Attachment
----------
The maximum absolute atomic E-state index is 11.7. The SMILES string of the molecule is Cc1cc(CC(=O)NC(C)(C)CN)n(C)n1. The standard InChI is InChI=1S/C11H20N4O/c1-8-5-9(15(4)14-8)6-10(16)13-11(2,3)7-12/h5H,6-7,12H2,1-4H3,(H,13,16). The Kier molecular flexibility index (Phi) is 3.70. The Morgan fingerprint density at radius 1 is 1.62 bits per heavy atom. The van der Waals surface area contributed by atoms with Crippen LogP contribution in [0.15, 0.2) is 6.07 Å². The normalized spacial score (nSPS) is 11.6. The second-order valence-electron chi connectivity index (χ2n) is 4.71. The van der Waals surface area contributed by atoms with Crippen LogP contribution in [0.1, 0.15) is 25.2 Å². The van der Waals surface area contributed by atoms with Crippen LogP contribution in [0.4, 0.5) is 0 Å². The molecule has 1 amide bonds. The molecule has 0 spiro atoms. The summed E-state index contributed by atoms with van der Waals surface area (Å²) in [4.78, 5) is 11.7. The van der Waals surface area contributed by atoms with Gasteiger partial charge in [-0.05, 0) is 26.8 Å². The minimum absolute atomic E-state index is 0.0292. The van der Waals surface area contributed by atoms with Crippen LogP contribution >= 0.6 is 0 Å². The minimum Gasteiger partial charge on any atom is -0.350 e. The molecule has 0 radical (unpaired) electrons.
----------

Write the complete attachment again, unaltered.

The maximum absolute atomic E-state index is 11.7. The SMILES string of the molecule is Cc1cc(CC(=O)NC(C)(C)CN)n(C)n1. The standard InChI is InChI=1S/C11H20N4O/c1-8-5-9(15(4)14-8)6-10(16)13-11(2,3)7-12/h5H,6-7,12H2,1-4H3,(H,13,16). The Kier molecular flexibility index (Phi) is 3.70. The Morgan fingerprint density at radius 1 is 1.62 bits per heavy atom. The van der Waals surface area contributed by atoms with Crippen LogP contribution in [0.15, 0.2) is 6.07 Å². The normalized spacial score (nSPS) is 11.6. The second-order valence-electron chi connectivity index (χ2n) is 4.71. The van der Waals surface area contributed by atoms with Crippen LogP contribution in [0.1, 0.15) is 25.2 Å². The van der Waals surface area contributed by atoms with Crippen LogP contribution in [0.4, 0.5) is 0 Å². The molecule has 1 amide bonds. The molecule has 0 spiro atoms. The summed E-state index contributed by atoms with van der Waals surface area (Å²) in [4.78, 5) is 11.7. The van der Waals surface area contributed by atoms with Gasteiger partial charge in [-0.05, 0) is 26.8 Å². The minimum absolute atomic E-state index is 0.0292. The van der Waals surface area contributed by atoms with Crippen LogP contribution >= 0.6 is 0 Å². The minimum Gasteiger partial charge on any atom is -0.350 e. The molecule has 0 radical (unpaired) electrons.